On the morning of 22 March, the weather finally gave us a break. Pacific Spray, Arcadian and mehitabel sailed out of Whangarei and Fantail, 50 miles further to the north, got underway at 0600, took the fair wind and ran with it. By tea time we were off Whangarei, with the others already in the Hauraki Gulf, and common sense suggested that I put in to anchor. But Fantail was going like a train and I decided to carry on, under reduced canvas so that I could find anchorage in daylight. However, this plan was thwarted by the wee ship who wanted to get there, and in spite of only having the top three panels of her sail, carried on at over 4 knots. At this speed I could risk catnapping (something I had never done successfully before) and we continued sailing, eventually bringing to in Christian Cove, a few miles into the Hauraki Gulf. It was Friday and we still had 12 hours before the rally was due to start. I felt quite pleased with myself and turned in for a few hours.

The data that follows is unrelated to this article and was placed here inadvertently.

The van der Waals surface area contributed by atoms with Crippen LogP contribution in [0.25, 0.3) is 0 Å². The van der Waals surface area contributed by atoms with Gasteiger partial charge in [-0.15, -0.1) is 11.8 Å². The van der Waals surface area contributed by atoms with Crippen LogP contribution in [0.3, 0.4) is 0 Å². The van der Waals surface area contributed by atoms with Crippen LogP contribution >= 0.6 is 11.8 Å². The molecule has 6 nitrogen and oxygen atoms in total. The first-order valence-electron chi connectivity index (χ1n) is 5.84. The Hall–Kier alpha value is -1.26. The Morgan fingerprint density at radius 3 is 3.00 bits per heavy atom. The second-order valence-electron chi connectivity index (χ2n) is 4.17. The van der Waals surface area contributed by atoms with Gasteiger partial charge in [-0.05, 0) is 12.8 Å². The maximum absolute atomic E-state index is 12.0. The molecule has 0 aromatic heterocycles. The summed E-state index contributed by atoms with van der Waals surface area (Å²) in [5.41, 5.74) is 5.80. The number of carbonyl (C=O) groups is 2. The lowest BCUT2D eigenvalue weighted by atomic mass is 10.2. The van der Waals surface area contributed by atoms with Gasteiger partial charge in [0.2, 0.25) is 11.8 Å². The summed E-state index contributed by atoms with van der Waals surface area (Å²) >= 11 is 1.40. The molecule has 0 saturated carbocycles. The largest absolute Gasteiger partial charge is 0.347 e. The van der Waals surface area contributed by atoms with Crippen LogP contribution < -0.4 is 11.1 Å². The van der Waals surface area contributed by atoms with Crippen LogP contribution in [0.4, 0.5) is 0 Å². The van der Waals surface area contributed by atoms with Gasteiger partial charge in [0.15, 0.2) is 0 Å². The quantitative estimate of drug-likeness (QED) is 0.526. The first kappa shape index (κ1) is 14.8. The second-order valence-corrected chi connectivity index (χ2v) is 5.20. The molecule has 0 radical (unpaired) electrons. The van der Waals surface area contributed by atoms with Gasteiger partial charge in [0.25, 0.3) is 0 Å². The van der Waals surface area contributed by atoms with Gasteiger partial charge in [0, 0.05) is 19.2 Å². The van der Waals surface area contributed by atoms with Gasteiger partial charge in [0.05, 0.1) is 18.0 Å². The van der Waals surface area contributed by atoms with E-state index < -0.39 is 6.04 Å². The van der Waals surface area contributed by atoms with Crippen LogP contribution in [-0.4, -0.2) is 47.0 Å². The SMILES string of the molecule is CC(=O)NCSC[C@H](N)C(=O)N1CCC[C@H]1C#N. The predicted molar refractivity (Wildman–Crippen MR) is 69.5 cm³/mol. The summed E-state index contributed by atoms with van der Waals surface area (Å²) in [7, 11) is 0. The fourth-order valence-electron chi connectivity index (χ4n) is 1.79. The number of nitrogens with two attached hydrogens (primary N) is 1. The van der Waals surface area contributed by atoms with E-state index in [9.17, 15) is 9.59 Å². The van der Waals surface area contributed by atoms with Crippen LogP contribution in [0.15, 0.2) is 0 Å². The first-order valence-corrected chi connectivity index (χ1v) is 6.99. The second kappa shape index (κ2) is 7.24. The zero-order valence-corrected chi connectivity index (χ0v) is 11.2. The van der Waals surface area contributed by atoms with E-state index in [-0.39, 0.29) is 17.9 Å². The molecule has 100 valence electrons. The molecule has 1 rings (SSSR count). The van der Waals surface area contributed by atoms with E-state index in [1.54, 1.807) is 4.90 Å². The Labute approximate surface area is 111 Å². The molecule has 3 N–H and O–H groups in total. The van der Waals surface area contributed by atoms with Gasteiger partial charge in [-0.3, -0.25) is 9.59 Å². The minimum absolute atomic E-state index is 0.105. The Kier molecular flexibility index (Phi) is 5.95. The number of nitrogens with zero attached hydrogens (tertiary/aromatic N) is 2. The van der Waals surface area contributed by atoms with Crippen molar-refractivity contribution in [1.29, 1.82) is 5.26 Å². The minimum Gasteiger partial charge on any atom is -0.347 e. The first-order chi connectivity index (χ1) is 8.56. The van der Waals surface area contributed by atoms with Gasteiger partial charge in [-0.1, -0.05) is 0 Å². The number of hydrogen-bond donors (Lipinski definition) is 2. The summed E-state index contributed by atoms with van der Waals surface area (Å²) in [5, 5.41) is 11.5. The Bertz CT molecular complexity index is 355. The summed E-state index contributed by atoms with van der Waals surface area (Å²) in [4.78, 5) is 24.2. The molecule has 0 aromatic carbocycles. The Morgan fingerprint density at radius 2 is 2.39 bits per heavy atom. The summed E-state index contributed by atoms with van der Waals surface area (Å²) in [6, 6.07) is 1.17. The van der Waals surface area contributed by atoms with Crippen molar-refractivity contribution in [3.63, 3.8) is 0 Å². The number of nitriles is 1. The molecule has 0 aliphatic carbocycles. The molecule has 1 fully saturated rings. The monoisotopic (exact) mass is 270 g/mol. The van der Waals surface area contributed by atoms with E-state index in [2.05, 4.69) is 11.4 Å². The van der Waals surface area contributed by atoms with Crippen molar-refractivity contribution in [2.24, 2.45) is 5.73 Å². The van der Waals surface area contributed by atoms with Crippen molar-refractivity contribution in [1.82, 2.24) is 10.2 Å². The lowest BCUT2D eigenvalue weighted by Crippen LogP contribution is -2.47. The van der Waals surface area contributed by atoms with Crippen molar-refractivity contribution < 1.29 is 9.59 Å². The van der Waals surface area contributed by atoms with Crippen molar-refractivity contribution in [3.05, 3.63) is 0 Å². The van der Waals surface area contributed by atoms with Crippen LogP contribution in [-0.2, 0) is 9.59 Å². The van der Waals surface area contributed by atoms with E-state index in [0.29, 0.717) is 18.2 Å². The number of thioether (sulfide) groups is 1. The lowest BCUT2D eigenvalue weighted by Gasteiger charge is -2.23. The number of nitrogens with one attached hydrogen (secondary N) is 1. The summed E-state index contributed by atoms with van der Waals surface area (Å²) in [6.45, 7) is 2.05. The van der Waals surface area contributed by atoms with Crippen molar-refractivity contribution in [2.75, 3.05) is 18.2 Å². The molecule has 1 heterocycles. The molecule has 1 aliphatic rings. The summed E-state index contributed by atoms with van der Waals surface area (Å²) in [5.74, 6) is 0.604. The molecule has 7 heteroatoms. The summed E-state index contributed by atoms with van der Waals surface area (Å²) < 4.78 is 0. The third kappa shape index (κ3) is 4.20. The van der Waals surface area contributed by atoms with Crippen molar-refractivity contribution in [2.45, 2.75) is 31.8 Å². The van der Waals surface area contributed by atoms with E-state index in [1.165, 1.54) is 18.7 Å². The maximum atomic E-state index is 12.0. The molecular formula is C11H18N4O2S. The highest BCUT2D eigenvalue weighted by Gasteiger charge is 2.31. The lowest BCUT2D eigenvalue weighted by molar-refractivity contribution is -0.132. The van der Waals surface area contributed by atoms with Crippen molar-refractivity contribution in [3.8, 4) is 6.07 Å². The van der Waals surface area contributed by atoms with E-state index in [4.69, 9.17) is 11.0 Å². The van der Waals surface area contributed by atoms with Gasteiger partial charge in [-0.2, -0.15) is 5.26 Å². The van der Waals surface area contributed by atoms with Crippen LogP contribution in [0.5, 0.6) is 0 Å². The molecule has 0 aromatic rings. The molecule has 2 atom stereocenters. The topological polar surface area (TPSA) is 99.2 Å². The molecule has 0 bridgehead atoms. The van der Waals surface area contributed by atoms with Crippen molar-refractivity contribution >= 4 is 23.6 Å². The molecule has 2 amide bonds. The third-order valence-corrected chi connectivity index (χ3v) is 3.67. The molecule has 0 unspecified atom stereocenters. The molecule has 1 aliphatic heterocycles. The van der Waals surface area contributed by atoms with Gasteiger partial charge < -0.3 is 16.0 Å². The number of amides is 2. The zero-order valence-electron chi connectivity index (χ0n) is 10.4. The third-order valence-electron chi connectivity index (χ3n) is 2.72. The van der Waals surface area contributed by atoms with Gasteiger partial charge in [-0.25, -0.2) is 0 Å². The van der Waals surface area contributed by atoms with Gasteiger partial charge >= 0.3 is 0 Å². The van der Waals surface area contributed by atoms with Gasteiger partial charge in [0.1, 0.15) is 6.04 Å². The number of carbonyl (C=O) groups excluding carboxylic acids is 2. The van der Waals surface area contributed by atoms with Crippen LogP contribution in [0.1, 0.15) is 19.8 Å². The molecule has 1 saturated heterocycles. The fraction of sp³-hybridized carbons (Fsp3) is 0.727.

After a quick breakfast, I set off towards Mahurangi and had hardly got underway when I saw the unmistakeable shape of mehitabel come out from behind a headland. Of course now it was almost calm and our progress was far from fast, but light winds had been forecast and were one of the reasons I carried on overnight. mehitabel and Fantail arrived within a few minutes of each other and we brought to near Pacific Spray. Footprints could be seen across the bay, the sail going up and down as her owner tried to sort out his brand-new sail. Not long after I anchored, Tystie dropped her hook, followed soon after by Arcadian. I popped a bottle of bubbly and called them over to come and share it. The rally had begun.